Put threats and loud voices in their rightful place

You can hate the sin but still love the sinner

 Two questions:

Whatever happened to the idea of hating an idea but not the person who has the idea?

When something “blows up” on social media, does it really mean anything, or even matter?

Recently, right here in North Dakota’s capitol city, the city attorney faced a barrage of hateful social media posts and even some threats of violence and harm.


She had volunteered to help inform local businesses and residents about the requirements of city- and state-imposed measures to combat the coronavirus. Apparently some of those who disagreed with her message felt compelled to threaten the messenger with physical harm.

These are not the actions of a civilized people.

Why did the city attorney volunteer to spread this message?

To take some of the heat off the local public health director, who previously had been subjected to threats of violence because she advocated for masking, hygiene and social distancing, methods once again proven effective in a new study by Mayo Clinic.

Certainly all Americans have the right to disagree, vociferously if they wish, with masking and other public health directives, though North Dakota’s precipitous decline in Covid cases in the weeks after the governor imposed more strict measures is strong evidence that those measures work.

But no Americans have the right to threaten bodily harm to someone whose thoughts or ideas they find disagreeable.

North Dakota is not alone.

Recently in Boise, Idaho, a public health meeting was canceled after law enforcement officials learned of threats from protesters who gathered outside the personal homes of public health officials and at the public health center.

In Michigan, the secretary of state and her 4-year-old daughter feared for their lives after protesters, some with weapons, gathered outside their home to object to the results of the presidential election.

Threats, regardless of the likelihood that they will be carried out, impact peoples’ lives.

Imagine, for a moment, the stress you’d feel if someone left a phone message disagreeing with an idea and telling you to prepare for a bullet in your back. Imagine the sleepless nights you’d experience if someone left a social media message suggesting that because of your opinion, tomorrow may be your last day on earth.

Bullying, universally decried in our schools, has crept in to our public discourse in a way that our freedom-loving founders would have found constitutionally objectionable.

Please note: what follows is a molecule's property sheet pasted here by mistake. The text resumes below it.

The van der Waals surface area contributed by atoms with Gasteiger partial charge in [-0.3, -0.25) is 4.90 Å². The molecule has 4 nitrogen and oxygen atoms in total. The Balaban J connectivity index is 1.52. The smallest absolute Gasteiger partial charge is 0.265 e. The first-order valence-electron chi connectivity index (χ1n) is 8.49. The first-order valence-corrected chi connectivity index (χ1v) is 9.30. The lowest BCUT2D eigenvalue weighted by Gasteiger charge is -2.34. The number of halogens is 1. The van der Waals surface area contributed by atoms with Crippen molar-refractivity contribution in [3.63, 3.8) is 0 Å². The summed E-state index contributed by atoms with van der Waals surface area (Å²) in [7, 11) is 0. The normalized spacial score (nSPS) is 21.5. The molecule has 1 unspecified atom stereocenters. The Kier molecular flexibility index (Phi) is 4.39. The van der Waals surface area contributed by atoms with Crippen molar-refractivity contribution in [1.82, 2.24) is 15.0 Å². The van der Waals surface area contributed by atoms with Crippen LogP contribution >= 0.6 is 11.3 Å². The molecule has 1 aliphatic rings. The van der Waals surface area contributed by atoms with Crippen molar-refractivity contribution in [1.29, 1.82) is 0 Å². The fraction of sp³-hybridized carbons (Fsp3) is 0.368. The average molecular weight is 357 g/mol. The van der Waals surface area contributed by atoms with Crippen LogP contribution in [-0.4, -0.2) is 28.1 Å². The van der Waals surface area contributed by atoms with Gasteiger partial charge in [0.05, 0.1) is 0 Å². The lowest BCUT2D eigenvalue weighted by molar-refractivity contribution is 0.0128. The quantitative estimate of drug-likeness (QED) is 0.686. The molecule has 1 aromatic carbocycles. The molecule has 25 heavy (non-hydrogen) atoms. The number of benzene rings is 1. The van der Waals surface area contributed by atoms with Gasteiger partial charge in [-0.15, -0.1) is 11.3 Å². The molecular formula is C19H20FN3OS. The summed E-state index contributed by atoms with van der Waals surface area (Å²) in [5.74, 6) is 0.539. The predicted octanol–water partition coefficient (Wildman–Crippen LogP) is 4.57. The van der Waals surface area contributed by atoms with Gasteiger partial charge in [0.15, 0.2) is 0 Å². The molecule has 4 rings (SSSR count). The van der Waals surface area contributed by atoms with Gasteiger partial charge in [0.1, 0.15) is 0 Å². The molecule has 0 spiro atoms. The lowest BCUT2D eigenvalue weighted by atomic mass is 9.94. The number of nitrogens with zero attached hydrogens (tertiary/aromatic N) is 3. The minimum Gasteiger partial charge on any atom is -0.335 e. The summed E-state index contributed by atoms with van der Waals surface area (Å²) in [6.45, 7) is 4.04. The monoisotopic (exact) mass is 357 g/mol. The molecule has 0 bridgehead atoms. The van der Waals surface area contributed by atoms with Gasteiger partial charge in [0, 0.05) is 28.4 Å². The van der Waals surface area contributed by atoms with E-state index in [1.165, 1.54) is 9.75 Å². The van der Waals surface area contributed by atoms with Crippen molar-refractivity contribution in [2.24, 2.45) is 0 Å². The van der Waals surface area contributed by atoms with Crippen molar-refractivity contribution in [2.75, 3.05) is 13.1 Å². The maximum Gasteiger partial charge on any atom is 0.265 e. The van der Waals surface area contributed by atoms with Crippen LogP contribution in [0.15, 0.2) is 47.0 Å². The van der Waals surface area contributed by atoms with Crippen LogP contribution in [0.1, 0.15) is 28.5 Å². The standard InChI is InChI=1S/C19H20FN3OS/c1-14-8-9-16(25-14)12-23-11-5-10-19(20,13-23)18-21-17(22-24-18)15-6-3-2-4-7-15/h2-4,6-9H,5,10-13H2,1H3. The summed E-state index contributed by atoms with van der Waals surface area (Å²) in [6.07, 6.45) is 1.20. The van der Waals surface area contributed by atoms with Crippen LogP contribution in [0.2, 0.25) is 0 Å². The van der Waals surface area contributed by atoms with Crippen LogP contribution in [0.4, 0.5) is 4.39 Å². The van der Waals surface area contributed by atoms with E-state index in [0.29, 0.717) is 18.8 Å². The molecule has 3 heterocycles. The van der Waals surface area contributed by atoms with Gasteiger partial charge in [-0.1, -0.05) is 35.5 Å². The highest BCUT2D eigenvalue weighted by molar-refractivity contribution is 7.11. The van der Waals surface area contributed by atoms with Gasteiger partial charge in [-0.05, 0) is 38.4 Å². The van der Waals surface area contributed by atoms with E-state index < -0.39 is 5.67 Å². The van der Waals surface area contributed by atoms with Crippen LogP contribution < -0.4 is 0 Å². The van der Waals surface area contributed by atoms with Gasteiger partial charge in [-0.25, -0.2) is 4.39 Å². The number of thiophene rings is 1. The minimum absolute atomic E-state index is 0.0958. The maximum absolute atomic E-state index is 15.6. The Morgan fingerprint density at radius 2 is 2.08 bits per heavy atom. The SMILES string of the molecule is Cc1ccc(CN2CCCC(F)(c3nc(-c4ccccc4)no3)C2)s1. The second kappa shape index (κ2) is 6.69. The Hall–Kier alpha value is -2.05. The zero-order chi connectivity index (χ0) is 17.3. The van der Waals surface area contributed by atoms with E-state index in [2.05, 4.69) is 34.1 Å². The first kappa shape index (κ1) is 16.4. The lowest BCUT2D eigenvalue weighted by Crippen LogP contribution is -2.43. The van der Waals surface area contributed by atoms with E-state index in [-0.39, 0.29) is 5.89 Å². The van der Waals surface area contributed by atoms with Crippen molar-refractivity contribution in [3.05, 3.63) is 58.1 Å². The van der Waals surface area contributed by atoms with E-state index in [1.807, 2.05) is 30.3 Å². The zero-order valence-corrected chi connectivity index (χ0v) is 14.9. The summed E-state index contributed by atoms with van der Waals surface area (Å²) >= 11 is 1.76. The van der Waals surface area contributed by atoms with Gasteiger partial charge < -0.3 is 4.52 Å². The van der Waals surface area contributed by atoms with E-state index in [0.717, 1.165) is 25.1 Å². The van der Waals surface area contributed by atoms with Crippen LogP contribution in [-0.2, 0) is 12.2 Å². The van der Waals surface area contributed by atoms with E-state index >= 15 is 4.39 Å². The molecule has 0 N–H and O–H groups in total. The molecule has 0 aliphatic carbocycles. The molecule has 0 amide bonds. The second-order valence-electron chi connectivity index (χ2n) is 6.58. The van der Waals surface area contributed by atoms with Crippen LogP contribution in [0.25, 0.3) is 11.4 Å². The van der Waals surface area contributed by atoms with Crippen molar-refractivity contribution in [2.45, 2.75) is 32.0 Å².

In Bismarck and elsewhere, threats came via social media posts, which were widely reported as evidence that the point of view being expressed was widespread. Dozens of posters used emotion-filled messages to encourage like-minded citizens to pack the meeting room and adjacent hallways during an upcoming city commission meeting.

At the meeting, the mayor scolded the social media maniacs, saying that threats against public officials were never appropriate and would never be tolerated.

But only one citizen showed up to “pack” the meeting room.

That’s clear evidence that a lot of noise on social media often matters little and rarely indicates that a viewpoint that blows up is anywhere close to pervasive.

The same can be said for online polls and telephone messages. Last week, for example, the North Dakota attorney general reported that “thousands” of citizens called to support a Texas lawsuit aimed at overturning the results of the presidential election in four other states. As a result, North Dakota joined the suit.

Two days later the U.S. Supreme court predictably and summarily dismissed the case with a three-sentence order.

Loud voices, on the phone or on social media, represent little more than a bandwagon to jump on and do not in any way suggest that an idea is right, good or has consensus.

And so we have the answers to the two questions.

1) This hyperpartisan atmosphere in which we live would be much more palatable if we would all take some time to understand and live by the concept of hating the sin and loving the sinner.

2) For all the loud voices blowing up social media there are hundreds of others whose views are just as important but are not shouted from their keyboards.

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